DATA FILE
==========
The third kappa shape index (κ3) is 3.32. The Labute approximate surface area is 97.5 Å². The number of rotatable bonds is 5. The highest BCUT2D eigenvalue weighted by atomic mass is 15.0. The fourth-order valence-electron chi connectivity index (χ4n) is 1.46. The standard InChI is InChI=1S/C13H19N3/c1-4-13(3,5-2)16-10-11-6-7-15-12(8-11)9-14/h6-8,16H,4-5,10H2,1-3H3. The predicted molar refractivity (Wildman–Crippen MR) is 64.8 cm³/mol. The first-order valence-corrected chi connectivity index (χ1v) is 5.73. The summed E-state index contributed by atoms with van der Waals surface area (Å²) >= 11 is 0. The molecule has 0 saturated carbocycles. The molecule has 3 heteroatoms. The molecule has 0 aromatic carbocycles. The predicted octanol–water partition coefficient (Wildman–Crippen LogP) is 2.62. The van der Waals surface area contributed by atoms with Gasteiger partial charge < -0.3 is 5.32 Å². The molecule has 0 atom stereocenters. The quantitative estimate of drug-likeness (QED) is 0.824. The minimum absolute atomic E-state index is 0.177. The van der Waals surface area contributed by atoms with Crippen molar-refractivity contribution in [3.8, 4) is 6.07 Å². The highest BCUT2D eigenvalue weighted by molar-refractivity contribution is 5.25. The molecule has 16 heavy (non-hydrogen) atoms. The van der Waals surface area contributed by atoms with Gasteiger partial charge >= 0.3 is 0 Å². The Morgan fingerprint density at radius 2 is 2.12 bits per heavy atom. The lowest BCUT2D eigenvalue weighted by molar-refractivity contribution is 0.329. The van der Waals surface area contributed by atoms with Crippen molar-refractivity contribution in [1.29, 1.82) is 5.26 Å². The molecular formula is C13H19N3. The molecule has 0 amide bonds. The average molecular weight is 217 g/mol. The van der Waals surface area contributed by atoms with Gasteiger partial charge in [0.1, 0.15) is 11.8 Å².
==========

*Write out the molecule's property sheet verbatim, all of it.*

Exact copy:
The third kappa shape index (κ3) is 3.32. The Labute approximate surface area is 97.5 Å². The number of rotatable bonds is 5. The highest BCUT2D eigenvalue weighted by atomic mass is 15.0. The fourth-order valence-electron chi connectivity index (χ4n) is 1.46. The standard InChI is InChI=1S/C13H19N3/c1-4-13(3,5-2)16-10-11-6-7-15-12(8-11)9-14/h6-8,16H,4-5,10H2,1-3H3. The predicted molar refractivity (Wildman–Crippen MR) is 64.8 cm³/mol. The first-order valence-corrected chi connectivity index (χ1v) is 5.73. The summed E-state index contributed by atoms with van der Waals surface area (Å²) >= 11 is 0. The molecule has 0 saturated carbocycles. The molecule has 3 heteroatoms. The molecule has 0 aromatic carbocycles. The predicted octanol–water partition coefficient (Wildman–Crippen LogP) is 2.62. The van der Waals surface area contributed by atoms with Gasteiger partial charge < -0.3 is 5.32 Å². The molecule has 0 atom stereocenters. The quantitative estimate of drug-likeness (QED) is 0.824. The minimum absolute atomic E-state index is 0.177. The van der Waals surface area contributed by atoms with Crippen molar-refractivity contribution in [3.8, 4) is 6.07 Å². The highest BCUT2D eigenvalue weighted by molar-refractivity contribution is 5.25. The molecule has 16 heavy (non-hydrogen) atoms. The van der Waals surface area contributed by atoms with Gasteiger partial charge >= 0.3 is 0 Å². The Morgan fingerprint density at radius 2 is 2.12 bits per heavy atom. The lowest BCUT2D eigenvalue weighted by molar-refractivity contribution is 0.329. The van der Waals surface area contributed by atoms with Crippen molar-refractivity contribution in [1.29, 1.82) is 5.26 Å². The molecular formula is C13H19N3. The molecule has 0 amide bonds. The average molecular weight is 217 g/mol. The van der Waals surface area contributed by atoms with Gasteiger partial charge in [0.1, 0.15) is 11.8 Å².